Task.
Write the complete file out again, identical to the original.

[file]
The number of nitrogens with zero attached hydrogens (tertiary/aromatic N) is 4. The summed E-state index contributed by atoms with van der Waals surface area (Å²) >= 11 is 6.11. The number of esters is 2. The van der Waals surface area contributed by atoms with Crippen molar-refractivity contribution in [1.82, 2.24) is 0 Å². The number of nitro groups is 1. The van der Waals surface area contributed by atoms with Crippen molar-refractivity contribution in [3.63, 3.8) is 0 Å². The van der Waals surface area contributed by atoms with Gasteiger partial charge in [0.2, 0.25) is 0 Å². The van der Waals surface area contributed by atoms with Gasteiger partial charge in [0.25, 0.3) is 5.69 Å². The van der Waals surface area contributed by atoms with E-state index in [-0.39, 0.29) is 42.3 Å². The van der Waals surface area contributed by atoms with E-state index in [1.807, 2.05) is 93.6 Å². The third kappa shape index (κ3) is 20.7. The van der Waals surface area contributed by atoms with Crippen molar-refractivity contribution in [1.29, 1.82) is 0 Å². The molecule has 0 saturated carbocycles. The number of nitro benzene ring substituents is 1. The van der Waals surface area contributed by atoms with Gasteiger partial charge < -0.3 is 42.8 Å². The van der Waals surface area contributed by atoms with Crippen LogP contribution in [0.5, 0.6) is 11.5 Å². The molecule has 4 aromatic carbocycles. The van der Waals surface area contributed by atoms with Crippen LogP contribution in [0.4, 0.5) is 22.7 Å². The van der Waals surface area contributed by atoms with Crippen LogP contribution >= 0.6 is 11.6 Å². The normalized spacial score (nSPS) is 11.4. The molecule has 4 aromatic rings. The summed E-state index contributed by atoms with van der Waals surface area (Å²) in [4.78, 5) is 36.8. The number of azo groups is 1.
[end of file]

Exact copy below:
The number of nitrogens with zero attached hydrogens (tertiary/aromatic N) is 4. The summed E-state index contributed by atoms with van der Waals surface area (Å²) >= 11 is 6.11. The number of esters is 2. The van der Waals surface area contributed by atoms with Crippen molar-refractivity contribution in [1.82, 2.24) is 0 Å². The number of nitro groups is 1. The van der Waals surface area contributed by atoms with Crippen molar-refractivity contribution in [3.63, 3.8) is 0 Å². The van der Waals surface area contributed by atoms with Gasteiger partial charge in [0.2, 0.25) is 0 Å². The van der Waals surface area contributed by atoms with Gasteiger partial charge in [0.25, 0.3) is 5.69 Å². The van der Waals surface area contributed by atoms with E-state index in [-0.39, 0.29) is 42.3 Å². The van der Waals surface area contributed by atoms with E-state index in [1.807, 2.05) is 93.6 Å². The third kappa shape index (κ3) is 20.7. The van der Waals surface area contributed by atoms with Crippen molar-refractivity contribution in [1.29, 1.82) is 0 Å². The molecule has 0 saturated carbocycles. The number of nitro benzene ring substituents is 1. The van der Waals surface area contributed by atoms with Gasteiger partial charge < -0.3 is 42.8 Å². The van der Waals surface area contributed by atoms with Crippen LogP contribution in [0.5, 0.6) is 11.5 Å². The molecule has 4 aromatic carbocycles. The van der Waals surface area contributed by atoms with Crippen LogP contribution in [0.4, 0.5) is 22.7 Å². The van der Waals surface area contributed by atoms with Crippen LogP contribution >= 0.6 is 11.6 Å². The normalized spacial score (nSPS) is 11.4. The molecule has 4 aromatic rings. The summed E-state index contributed by atoms with van der Waals surface area (Å²) in [4.78, 5) is 36.8. The number of azo groups is 1.